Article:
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Turkey tells US its troops will stay in Iraq ‘as long as necessary’

by Hande Culpan and Jim Mannion*

Turkey said yesterday its offensive against Kurdish rebels in northern Iraq will continue "as long as necessary," rejecting pressure for a speedy end to the military incursion from US Defence Secretary Robert Gates.
Even as Gates held talks in Ankara, Turkish warplanes bombed positions of the separatist Kurdistan Workers' Party (PKK) in northern Iraq and intensive fighting was reported on the ground near a major rebel base in the Zap area, Iraqi security sources said.
Turkish Defence Minister Vecdi Gonul refused to offer a timetable for a pull-out while giving assurances that the incursion, launched on February 21, posed no challenge to Iraqi sovereignity.
"Turkey will remain in northern Iraq as long as necessary," Gonul said after talks with Gates, adding that the troops will return home once PKK hideouts are destroyed.
"There is no need for us to stay there after we finish the terrorist infrastructure… We have no intention to interfere in (Iraqi) domestic politics, no intention to occupy any area," he said.
Gates pressed for the offensive to be "as short and precisely targeted as possible," and reiterated that it should last no longer than "a week or two".
Washington is particularly concerned that the incursion could broaden into a wider conflict between Turkish forces and the Kurdish administrators of northern Iraq — two key US allies.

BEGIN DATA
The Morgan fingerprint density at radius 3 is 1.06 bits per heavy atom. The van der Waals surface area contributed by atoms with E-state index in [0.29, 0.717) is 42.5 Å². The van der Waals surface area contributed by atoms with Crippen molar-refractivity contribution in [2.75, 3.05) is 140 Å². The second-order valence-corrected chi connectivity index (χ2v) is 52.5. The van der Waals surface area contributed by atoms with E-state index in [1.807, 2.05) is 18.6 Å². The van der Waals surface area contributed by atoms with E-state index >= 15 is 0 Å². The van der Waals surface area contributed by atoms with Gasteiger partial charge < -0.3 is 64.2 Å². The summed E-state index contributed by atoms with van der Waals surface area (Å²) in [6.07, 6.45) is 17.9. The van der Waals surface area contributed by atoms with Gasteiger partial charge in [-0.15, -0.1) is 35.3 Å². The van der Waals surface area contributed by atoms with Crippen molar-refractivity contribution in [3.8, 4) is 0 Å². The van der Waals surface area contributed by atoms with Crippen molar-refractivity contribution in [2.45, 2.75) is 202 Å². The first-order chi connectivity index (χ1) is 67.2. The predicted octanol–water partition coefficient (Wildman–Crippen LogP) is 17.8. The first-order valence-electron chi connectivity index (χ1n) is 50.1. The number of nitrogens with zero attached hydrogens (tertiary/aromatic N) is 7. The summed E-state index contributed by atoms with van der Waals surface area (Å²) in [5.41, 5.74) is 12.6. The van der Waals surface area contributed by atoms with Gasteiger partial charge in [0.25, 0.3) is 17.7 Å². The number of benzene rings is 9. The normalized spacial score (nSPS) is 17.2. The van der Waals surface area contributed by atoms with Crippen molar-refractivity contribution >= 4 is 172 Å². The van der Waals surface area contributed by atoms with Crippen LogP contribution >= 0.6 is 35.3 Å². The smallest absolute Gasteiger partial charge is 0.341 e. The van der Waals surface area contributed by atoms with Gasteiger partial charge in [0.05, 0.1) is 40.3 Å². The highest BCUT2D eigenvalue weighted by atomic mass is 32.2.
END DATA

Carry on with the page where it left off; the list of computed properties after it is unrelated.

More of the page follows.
Turkey has long accused the Iraqi Kurds of providing the PKK with safe haven and weapons. It warned the Iraqi Kurds this week not to shelter PKK rebels fleeing the fighting.
Gates urged Ankara to consider political and economic improvements for its sizeable Kurdish community to erode popular support for the PKK, which has fought for self-rule in Kurdish-majority southeast Turkey since 1984.
"Military action alone will not end this terrorist threat… There must be simultaneous efforts made with economic programs and political outreach.
"That's the only way to isolate terrorism from the population and provide a long-term solution to the problem," he said.
The Turkish government is already under pressure at home to improve Kurdish rights, tackle rampant poverty in the southeast and issue an amnesty for PKK rebels to encourage them to lay down arms.
The United States, like Turkey, lists the PKK as a terrorist group and has supported its NATO ally by providing intelligence on PKK movements in northern Iraq.
Gates played down suggestions the United States could cut off the intelligence supply if Turkey refuses to withdraw quickly.
"We have shared interests and I think those interests are probably not advanced by making threats or by threatening to cut intelligence," he said.
Gates is scheduled to meet Prime Minister Recep Tayyip Erdogan, President Abdullah Gul and Chief of General Staff Yasar Buyukanit before returning to Washington later yesterday.
The Turkish army says it has so far killed at least 230 PKK militants and destroyed dozens of rebel hideouts, camps and ammunition depots, while losing 27 men.
The PKK claims to have killed around 100 soldiers, lost five and to have downed a Turkish attack helicopter.
Ankara estimates some 4,000 rebels are holed up in northern Iraq.
The PKK took up arms for self-rule in southeast Turkey in 1984, sparking a conflict that has claimed more than 37,000 lives.